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When selecting materials for an engineering application, critical mechanical properties of the material must be reviewed. Two such properties are yield strength and tensile strength. They are both measures of a material's resistance to failure, either by deformation or fracture. Despite this similarity, yield strength and tensile strength are two very different parameters.
When subjected to stress, a material undergoes recoverable deformation. The yield strength of a material represents the stress beyond which its deformation is plastic. Any deformation that occurs as a result of stress higher than the yield strength is permanent. Because of the linearity of elastic deformation, yield strength is also defined as the greatest stress achievable without any deviation from the proportionality of stress and strain. Beyond this point, large deformations can be observed with little or no increase in the applied load. Yield strength is measured in N/m² or pascals.
The yield strength of a material is determined using a tensile test. The results of the test are plotted on a stress-strain curve. The stress at the point where the stress-strain curve deviates from proportionality is the yield strength of the material. It is difficult to define an exact yield point for certain materials from the stress-strain curve. This is because these materials do not display an abrupt curve; rather the onset of yield occurs over a range. It is therefore practical to use proof stress as a representation of the yield strength.
Proof stress is measured by drawing a line at 0.2% of the plastic strain, parallel to the straight-line elastic region of the stress-strain curve. The stress at the point where this line intercepts the curve is the proof stress. The yield strength of a material can be increased by certain material processes.
Often referred to as ultimate tensile strength (UTS), tensile strength is the maximum tensile load a material can withstand prior to fracture. It is a measure of a material's resistance to failure under tensile loading.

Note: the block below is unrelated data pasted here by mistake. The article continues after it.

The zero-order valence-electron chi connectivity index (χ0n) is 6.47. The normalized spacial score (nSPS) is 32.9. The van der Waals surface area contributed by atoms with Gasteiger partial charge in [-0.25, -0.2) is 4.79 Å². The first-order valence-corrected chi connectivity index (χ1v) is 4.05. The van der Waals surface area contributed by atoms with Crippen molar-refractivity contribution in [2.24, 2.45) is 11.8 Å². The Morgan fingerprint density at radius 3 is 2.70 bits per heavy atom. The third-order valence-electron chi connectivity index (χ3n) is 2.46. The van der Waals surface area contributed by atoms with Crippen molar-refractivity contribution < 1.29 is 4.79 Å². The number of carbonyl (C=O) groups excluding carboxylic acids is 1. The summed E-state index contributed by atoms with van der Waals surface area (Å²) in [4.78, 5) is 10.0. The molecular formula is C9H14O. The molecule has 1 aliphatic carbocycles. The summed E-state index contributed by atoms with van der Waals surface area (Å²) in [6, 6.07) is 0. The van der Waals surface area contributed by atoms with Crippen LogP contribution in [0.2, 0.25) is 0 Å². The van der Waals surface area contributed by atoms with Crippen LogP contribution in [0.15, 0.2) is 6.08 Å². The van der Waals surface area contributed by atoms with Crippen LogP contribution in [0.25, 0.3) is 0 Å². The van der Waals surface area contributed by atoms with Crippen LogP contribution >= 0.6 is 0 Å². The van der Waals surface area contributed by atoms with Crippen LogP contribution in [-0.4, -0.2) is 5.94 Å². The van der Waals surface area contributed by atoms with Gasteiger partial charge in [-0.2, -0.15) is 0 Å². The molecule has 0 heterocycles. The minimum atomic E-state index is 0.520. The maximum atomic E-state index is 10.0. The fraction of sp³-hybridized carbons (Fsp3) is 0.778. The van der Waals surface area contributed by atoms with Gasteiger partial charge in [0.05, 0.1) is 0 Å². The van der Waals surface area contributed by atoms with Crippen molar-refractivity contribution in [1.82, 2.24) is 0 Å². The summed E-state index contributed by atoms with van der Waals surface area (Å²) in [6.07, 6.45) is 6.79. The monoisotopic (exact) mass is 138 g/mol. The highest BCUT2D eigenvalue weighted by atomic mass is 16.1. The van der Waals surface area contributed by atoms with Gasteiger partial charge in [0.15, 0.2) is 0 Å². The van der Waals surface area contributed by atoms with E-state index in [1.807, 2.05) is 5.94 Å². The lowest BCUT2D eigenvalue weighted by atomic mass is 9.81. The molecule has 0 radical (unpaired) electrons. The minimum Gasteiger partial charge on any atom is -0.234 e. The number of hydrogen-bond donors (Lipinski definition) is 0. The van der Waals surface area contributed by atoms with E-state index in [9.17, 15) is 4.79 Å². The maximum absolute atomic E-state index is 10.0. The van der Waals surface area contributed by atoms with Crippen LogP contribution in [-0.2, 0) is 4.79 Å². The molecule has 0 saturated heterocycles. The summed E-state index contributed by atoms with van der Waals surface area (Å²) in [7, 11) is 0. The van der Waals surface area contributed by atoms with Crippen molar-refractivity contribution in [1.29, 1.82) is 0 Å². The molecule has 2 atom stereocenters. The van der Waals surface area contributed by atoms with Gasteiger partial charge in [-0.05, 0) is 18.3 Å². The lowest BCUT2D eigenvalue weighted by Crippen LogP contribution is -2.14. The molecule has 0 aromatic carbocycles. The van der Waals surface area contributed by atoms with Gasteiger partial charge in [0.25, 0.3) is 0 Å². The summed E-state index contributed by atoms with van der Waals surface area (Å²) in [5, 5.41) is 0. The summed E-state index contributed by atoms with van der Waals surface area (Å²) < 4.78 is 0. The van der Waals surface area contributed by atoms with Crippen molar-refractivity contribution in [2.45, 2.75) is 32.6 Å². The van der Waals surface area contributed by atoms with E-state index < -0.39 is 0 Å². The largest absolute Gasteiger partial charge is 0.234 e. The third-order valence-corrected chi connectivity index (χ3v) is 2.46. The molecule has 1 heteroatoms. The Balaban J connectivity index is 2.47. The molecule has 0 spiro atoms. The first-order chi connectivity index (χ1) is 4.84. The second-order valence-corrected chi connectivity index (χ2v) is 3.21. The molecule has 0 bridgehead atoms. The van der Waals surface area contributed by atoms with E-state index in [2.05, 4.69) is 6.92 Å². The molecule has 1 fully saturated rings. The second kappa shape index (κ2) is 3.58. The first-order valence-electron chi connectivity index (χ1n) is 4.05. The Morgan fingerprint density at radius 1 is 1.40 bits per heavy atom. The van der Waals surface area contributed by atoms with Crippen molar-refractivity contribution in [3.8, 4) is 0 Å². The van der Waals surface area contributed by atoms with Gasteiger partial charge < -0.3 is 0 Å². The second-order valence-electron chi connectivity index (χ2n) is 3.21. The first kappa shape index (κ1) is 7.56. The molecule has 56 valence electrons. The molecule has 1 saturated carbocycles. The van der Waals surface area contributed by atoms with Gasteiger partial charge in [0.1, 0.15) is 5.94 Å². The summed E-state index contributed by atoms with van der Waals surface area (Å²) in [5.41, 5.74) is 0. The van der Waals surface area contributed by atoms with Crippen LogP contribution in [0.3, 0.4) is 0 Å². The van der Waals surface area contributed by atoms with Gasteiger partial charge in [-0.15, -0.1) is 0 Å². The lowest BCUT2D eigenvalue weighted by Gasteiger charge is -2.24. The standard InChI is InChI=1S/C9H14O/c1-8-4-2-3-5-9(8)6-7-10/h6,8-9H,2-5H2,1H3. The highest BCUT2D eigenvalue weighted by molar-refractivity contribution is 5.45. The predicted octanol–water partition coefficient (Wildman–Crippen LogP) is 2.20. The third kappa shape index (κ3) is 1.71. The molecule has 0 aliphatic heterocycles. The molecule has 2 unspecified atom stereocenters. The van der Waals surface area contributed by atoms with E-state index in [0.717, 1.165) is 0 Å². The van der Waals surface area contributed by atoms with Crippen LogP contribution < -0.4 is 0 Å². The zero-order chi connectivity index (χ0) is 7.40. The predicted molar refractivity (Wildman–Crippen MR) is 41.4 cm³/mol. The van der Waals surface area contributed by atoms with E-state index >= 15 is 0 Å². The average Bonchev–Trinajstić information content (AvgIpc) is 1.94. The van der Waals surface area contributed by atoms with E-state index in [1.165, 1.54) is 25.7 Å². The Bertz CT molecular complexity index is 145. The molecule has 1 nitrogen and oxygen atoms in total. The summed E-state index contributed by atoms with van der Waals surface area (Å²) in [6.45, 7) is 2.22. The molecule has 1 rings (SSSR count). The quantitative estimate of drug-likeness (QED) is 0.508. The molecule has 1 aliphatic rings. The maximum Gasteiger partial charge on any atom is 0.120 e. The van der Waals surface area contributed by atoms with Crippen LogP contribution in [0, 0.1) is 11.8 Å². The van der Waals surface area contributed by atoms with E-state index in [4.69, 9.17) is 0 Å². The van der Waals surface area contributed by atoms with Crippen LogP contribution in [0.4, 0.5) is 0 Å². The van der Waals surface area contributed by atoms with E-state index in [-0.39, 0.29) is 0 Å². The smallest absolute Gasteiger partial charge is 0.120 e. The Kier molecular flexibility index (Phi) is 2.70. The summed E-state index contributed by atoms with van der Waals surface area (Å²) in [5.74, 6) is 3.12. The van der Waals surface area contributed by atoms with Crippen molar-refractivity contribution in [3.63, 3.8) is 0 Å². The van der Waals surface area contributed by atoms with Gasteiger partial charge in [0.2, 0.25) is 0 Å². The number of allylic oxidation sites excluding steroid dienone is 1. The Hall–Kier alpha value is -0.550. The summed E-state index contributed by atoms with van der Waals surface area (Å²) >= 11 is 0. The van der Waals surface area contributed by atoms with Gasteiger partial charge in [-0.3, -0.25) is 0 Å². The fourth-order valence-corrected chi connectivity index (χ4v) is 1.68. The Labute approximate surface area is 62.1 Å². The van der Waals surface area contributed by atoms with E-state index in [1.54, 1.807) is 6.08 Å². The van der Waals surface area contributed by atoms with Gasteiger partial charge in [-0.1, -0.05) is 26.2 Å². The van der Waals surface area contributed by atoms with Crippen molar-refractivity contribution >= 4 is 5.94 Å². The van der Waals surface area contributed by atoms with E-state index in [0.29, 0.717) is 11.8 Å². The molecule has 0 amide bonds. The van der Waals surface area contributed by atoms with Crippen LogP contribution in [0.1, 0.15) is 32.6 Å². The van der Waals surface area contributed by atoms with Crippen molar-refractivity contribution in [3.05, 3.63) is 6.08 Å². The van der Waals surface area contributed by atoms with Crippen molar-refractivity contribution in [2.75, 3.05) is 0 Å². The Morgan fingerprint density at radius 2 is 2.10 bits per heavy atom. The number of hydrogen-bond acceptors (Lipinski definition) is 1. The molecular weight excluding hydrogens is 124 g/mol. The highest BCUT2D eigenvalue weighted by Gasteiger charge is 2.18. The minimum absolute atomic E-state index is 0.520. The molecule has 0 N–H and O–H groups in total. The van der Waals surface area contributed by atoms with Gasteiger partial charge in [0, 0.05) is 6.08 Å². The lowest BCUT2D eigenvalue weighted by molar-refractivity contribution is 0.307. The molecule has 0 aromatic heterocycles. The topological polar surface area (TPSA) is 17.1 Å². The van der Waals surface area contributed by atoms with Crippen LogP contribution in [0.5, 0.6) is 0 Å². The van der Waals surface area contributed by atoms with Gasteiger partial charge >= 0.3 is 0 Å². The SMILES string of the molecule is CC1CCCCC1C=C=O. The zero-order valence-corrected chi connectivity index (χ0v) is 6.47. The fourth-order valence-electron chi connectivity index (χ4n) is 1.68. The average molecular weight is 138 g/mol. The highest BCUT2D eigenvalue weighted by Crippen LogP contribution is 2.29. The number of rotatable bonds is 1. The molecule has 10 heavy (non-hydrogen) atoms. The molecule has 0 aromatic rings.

The tensile strength of a material is determined using a tensile test. It is the highest point on the stress-strain curve, which is plotted after the test. Tensile strength can also be determined using this formula:
Where P_{f} is the load at fracture, A_{o} is the original cross-sectional area, and σ_{f} is the tensile strength, measured in N/m² or pascals. It is important to note that the tensile strength of a material is a specific value under controlled standard test conditions. However, in practical applications, tensile strength varies with temperature. At 100°C, the tensile strength of copper falls from 220Mpa at room temperature, to 209Mpa. These variations are compensated for by using a factor of safety, which is usually a fraction of the original tensile strength in design considerations.
The following are some of the major differences between yield strength and tensile strength:
Below are examples of the yield and tensile strengths of some engineering materials.
Material |
Yield strength (Mpa) |
Tensile strength (Mpa) |
copper |
70 |
220 |
aluminium |
95 |
110 |
structural steel |
250 |
400 |
cast iron 4.5% |
130 |
200 |
stainless steel |
502 |
860 |
titanium alloy |
730 |
900 |
high strength alloy steel |
690 |
760 |
chromium-vanadium steel |
620 |
940 |
tungsten |
941 |
1510 |
kevlar |
3620 |
3757 |
_{(Table Source: https://www.engineeringtoolbox.com/young-modulus-d_417.html)}
Pelleg, J. (2012) Mechanical properties of solids. Illustrated edn. Berlin: Springer science and business media
Khurmi, R. S. (2008) Strength of materials. Revised edn. New Dehli: S. Chand publishers
Rajput, R.K. (2006) Strength of materials. 4th edn. New Dehli: S. Chand publishers
Smallman, R. E. and Bishop, R. J. (1999) Modern physical metallurgy and materials engineering. 6th edn. London: Butterworth Hieneman